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Hays Code

Herbert Hoover

Hays Code: Herbert Hoover was the 31st American President who served in office from March 4, 1929 to March 4, 1933. One of the important events during his presidency was the emergence of the Hays Code a means of censorship in the Hollywood movie industry.

Definition and Summary of the Hays Code
Summary and definition:
The Hays Code was a set of rules that enforced censorship on the American cinema in response to the increase of public complaints about the lewd content of movies and the scandalous behavior of Hollywood movie stars. The increasingly liberal content of Hollywood films, and the scandals surrounding famous movie stars, led to a media frenzy.

The public outcry was so great that the federal government were seriously considering the establishment of a national censorship board. To prevent this happening Hollywood moguls and the movie studios decided to voluntarily censor films themselves.

Hays Code: The Code to Govern the Making of Talking and Silent Motion Pictures
A list of production directives were established by a Hollywood board led by Will Hays, a former US Postmaster General, and the President of the Motion Picture Producers and Distributors of America (MPPDA). In 1930 Will Hays produced a list of rules and guidelines called "The Don'ts and Be Carefuls" which the Hays Code was based on. Its official name was the Code to Govern the Making of Talking, Synchronized and Silent Motion Pictures. The Hays Code was set aside in 1965 when the MPPDA adopted the age-based rating system that is in force today. 

What was the Hays Code? The Hays Code was a list of guidelines and rules called "The Don'ts and Be Carefuls" that were voluntarily applied as a form of censorship by the Hollywood movie industry. The Hays Code was called "the motion picture industry's Magna Charta of official decency."

What date did the Hays Code start and end? The Hays Code censorship rules were formulated in 1929, presented in 1930 and were rigidly enforced by 1934. The Hays Code was in place until 1965.

What was the Purpose of the Hays Code? The Purpose of the 1930 Hays Code was to establish a voluntary self-censoring system for the production of movies and to improve the image of Hollywood thus avoiding the creation of a national censorship board by the Federal Government.

Why was the Hays Code abandoned? The Hays Code was abandoned in 1965 in favor of the  age-based rating system that was adopted by the MPPDA which is still in force today.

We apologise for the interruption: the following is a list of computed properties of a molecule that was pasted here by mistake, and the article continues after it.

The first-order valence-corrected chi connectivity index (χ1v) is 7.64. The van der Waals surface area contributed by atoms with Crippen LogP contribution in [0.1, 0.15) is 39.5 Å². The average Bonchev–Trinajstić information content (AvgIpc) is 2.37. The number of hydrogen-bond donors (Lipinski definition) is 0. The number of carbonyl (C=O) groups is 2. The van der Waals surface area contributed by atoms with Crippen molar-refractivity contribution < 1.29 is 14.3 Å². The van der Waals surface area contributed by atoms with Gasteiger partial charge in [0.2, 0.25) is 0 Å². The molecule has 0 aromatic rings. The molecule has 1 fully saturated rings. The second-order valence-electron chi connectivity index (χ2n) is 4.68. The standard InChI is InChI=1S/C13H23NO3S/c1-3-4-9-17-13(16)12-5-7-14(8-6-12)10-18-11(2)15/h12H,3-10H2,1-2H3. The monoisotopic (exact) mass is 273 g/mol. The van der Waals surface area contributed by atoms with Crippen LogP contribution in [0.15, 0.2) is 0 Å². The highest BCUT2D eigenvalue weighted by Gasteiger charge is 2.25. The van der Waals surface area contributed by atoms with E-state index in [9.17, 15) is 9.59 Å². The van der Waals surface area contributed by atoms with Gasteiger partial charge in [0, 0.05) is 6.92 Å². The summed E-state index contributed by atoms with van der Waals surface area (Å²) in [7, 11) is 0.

The Hays Code
A Hollywood board, led by Will Hays and Joseph Breen with other prominent leaders of the Catholic community, worked on a list of rules and movie industry standards created the final list of production directives, rules and guidelines based on "The Don'ts and Be Carefuls" which became known as the Hays Code - it was also referred to as the Breen Code.

The Hays Code - General Principles
The Production code was divided into two parts. The first part were "general principles" which:

  • Prohibited a movie from "lowering the moral standards of those who see it"

  • Called for depictions of the "correct standards of life"

  • Forbade a movie from showing any sort of ridicule towards the law or "creating sympathy for its violation".

The Hays Code - Particular Applications
The second part of the Production code was a set of "particular applications" which was a stringent list of items which could not be depicted in a movie. These included headings of Crimes against the Law, Sex, Vulgarity, Obscenity, Profanity, Costume, Dances, Religion, Locations, National Feelings and Repellent Subjects.

The Hays Code - The Preamble
The Preamble made a point of emphasizing that movies were ENTERTAINMENT but recognized that as such could be either HELFUL or HARMFUL to the human race and therefore stressed the MORAL IMPORTANCE and MORAL OBLIGATIONS of the standards stating that the audience should never be thrown to the side of crime, wrong doing, evil or sin. The Preamble went on to emphasized the role of movies to ART.

The Hays Code - The Official Name
The official name for the rules was the Code to Govern the Making of Talking, Synchronized and Silent Motion Pictures. It was finalized by Will Hays and a board headed by Joseph Breen the "chief" of the Production Code Administration (PCA).

The Hays Code - Enforcement